Utagawa Toyoharu “Procession of a Courtesan and Her Attendants under Cherry Blossoms” 【2nd term】

Yōshū Chikanobu “True Beauties: No.14 Schoolgirl” 【1st term】

A Lot of Excellent Works of Bijin-ga (pictures of beautiful women) 

This exhibition introduces ukiyo-e paintings and prints that depict beautiful women spanning approximately 250 years, and features a large number of outstanding works by leading artists of the time, such as Suzuki Harunobu, Kitagawa Utamaro and Tsukioka Yoshitoshi. Many beautiful and precious masterpieces are a must-see. Please do not miss them.

Suzuki Harunobu “Tea House Girl Ofude of the Hayashi-ya House” 【1st term】
Kitagawa Utamaro “Physiognomic Types of Women: Woman Reading a Letter” 【2nd term】

Wearing Patterns and Stories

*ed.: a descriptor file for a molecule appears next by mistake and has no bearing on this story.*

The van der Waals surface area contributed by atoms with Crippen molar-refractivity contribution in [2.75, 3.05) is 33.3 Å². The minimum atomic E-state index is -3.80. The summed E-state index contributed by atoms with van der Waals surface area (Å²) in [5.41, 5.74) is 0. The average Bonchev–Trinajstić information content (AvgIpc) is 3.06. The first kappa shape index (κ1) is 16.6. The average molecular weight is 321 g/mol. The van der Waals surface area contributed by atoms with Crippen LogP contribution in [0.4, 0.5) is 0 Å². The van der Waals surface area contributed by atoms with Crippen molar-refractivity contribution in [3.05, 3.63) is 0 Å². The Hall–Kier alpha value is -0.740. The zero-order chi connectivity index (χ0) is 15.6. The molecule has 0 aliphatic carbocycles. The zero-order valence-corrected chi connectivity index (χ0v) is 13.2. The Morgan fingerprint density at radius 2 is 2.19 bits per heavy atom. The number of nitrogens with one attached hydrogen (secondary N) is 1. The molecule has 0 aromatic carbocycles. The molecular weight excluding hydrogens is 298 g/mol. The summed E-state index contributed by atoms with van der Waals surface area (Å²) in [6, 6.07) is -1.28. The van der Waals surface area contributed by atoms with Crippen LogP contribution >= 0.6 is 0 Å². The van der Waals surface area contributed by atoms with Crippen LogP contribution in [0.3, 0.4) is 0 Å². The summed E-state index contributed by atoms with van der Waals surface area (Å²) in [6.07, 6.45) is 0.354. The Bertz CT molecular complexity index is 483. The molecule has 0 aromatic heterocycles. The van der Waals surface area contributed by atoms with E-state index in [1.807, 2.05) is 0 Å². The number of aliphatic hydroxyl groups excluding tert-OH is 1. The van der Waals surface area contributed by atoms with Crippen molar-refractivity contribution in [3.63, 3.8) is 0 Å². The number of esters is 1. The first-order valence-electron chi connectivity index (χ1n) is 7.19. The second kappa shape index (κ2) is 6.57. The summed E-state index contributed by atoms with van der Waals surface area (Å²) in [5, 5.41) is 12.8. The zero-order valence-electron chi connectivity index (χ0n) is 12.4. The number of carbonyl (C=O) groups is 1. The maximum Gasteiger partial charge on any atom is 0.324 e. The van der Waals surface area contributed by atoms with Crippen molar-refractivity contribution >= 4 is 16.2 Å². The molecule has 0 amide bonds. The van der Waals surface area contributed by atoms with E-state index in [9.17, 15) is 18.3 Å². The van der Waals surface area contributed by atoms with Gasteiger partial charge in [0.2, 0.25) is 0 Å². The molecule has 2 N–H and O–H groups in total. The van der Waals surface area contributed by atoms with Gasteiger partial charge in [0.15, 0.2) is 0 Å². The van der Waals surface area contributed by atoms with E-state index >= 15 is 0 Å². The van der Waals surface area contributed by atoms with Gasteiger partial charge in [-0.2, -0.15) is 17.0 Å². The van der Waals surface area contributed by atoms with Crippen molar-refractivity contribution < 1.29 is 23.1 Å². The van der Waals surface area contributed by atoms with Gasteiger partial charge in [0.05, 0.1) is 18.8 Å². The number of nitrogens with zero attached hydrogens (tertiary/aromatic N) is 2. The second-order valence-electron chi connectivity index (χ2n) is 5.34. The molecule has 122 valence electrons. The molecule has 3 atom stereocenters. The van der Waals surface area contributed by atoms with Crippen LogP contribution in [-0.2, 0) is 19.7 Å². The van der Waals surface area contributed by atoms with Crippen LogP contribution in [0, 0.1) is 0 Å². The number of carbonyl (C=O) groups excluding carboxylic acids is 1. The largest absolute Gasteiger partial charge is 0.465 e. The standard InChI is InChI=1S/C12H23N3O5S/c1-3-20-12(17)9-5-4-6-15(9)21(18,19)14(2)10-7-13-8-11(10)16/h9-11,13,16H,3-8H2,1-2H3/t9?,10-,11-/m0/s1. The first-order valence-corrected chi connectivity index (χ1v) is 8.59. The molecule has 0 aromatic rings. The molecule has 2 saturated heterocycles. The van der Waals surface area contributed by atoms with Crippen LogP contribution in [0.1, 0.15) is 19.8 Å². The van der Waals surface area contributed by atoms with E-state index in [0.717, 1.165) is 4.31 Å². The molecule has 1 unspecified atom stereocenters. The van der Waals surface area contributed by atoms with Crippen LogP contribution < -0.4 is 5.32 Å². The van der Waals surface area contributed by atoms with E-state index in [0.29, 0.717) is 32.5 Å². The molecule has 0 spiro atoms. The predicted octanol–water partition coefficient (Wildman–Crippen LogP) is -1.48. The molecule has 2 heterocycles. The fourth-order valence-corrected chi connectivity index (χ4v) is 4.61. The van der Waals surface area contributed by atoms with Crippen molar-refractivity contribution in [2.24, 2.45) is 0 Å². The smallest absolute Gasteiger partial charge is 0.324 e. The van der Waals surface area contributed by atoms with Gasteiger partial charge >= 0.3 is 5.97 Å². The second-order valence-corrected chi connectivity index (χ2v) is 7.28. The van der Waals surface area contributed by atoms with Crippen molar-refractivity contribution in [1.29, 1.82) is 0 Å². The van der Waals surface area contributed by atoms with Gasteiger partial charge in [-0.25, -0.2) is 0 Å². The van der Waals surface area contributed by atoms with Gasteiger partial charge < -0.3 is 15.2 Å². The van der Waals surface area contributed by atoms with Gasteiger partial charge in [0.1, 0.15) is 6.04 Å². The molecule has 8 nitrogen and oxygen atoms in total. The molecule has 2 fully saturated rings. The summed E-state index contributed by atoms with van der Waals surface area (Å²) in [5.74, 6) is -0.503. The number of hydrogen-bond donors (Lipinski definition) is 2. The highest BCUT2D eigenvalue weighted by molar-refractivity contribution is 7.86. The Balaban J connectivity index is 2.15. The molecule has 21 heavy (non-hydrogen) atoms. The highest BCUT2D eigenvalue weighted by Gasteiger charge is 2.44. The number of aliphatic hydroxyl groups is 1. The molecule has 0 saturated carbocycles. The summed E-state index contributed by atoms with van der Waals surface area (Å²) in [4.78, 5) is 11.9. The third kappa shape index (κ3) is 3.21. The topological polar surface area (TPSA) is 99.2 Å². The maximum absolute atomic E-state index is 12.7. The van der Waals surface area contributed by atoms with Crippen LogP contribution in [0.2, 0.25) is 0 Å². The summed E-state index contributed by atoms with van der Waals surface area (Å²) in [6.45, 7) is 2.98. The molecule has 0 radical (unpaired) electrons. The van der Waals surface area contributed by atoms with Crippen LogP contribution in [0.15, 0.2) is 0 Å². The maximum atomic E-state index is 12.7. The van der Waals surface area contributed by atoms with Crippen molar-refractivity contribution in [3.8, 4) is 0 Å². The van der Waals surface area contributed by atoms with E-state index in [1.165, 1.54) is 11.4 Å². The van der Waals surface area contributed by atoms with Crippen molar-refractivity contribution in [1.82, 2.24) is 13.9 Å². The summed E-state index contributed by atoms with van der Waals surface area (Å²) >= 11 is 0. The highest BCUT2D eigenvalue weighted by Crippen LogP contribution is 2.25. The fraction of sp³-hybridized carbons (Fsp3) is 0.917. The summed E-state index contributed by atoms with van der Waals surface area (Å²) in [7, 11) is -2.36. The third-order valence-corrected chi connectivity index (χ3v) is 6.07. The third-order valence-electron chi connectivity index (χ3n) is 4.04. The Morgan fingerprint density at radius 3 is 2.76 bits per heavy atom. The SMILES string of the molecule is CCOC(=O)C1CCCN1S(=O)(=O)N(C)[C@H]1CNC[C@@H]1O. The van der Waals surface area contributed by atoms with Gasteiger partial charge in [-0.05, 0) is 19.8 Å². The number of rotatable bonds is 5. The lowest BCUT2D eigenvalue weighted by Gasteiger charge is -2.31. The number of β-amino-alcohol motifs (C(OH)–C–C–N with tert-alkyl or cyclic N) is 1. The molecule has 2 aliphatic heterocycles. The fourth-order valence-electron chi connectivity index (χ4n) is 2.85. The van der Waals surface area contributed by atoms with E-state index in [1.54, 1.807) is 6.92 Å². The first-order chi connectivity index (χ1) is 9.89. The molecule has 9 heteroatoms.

Kimonos have many kinds of different patterns. Even if the motif appears simple, the patterns sometimes represent an auspicious meaning, sometimes are based on classic tales such as “The Tales of Genji” or “The Tales of Ise”, and sometimes associated with popular kabuki actors. This exhibition also delves into the meanings of the patterns, and introduces how the women depicted in ukiyo-e enjoyed not only the beauty of the patterns, but also the stories behind them.

Hishikawa Moronobu “Courtesan and Her Attendant Strolling” 【1st term】
Keisai Eisen “Eight Fans and Geisha: Scattered Shower at Tomigaoka” 【2nd term】

Men in Fashion

Men in the Edo period were as passionate about dressing as they are today. Ukiyo-e often depicted men’s preferences for fashion items such as unique coordinates of a dark-colored kimono and a red sash called “Harakiri (belly-breaking) belt,” and imported leather tobacco pouches with gold patterns. In this exhibition, you can enjoy highly individual men’s fashions such as beautifully dressed boys, sophisticated men, and chivalrous men in wild yukatas.

Torii Kiyonaga “Fashionable Beauties of the Pleasure Quarters: Nakazu” 【1st term】
Tsukioka Yoshitoshi “One Hundred Views of the Moon: Moon through Conflagration” 【2nd term】

Enjoy Dressing – Sophisticated, Gorgeous and Cute!